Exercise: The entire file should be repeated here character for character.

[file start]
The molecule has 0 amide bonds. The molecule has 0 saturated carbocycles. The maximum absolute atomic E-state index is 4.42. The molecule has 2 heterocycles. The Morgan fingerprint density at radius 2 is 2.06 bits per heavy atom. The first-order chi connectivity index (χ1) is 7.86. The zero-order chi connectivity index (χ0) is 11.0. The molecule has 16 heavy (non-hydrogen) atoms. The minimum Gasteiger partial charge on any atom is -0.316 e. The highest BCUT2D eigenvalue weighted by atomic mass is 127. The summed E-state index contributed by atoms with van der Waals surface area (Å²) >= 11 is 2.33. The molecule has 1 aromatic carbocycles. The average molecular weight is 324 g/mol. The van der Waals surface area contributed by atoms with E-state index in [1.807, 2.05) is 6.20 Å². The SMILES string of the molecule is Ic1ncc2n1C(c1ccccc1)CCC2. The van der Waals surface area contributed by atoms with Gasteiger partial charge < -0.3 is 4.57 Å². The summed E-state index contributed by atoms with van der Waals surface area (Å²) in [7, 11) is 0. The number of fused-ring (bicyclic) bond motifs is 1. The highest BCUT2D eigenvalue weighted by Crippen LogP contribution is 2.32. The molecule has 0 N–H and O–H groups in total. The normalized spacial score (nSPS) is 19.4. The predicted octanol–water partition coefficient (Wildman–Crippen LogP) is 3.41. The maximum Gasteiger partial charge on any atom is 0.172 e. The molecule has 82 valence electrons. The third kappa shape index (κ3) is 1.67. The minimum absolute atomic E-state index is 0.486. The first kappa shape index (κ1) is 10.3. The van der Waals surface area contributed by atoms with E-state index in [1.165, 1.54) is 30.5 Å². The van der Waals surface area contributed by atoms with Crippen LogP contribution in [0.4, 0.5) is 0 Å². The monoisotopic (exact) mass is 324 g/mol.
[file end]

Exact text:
The molecule has 0 amide bonds. The molecule has 0 saturated carbocycles. The maximum absolute atomic E-state index is 4.42. The molecule has 2 heterocycles. The Morgan fingerprint density at radius 2 is 2.06 bits per heavy atom. The first-order chi connectivity index (χ1) is 7.86. The zero-order chi connectivity index (χ0) is 11.0. The molecule has 16 heavy (non-hydrogen) atoms. The minimum Gasteiger partial charge on any atom is -0.316 e. The highest BCUT2D eigenvalue weighted by atomic mass is 127. The summed E-state index contributed by atoms with van der Waals surface area (Å²) >= 11 is 2.33. The molecule has 1 aromatic carbocycles. The average molecular weight is 324 g/mol. The van der Waals surface area contributed by atoms with E-state index in [1.807, 2.05) is 6.20 Å². The SMILES string of the molecule is Ic1ncc2n1C(c1ccccc1)CCC2. The van der Waals surface area contributed by atoms with Gasteiger partial charge < -0.3 is 4.57 Å². The summed E-state index contributed by atoms with van der Waals surface area (Å²) in [7, 11) is 0. The number of fused-ring (bicyclic) bond motifs is 1. The highest BCUT2D eigenvalue weighted by Crippen LogP contribution is 2.32. The molecule has 0 N–H and O–H groups in total. The normalized spacial score (nSPS) is 19.4. The predicted octanol–water partition coefficient (Wildman–Crippen LogP) is 3.41. The maximum Gasteiger partial charge on any atom is 0.172 e. The molecule has 82 valence electrons. The third kappa shape index (κ3) is 1.67. The minimum absolute atomic E-state index is 0.486. The first kappa shape index (κ1) is 10.3. The van der Waals surface area contributed by atoms with E-state index in [1.165, 1.54) is 30.5 Å². The van der Waals surface area contributed by atoms with Crippen LogP contribution in [0.4, 0.5) is 0 Å². The monoisotopic (exact) mass is 324 g/mol.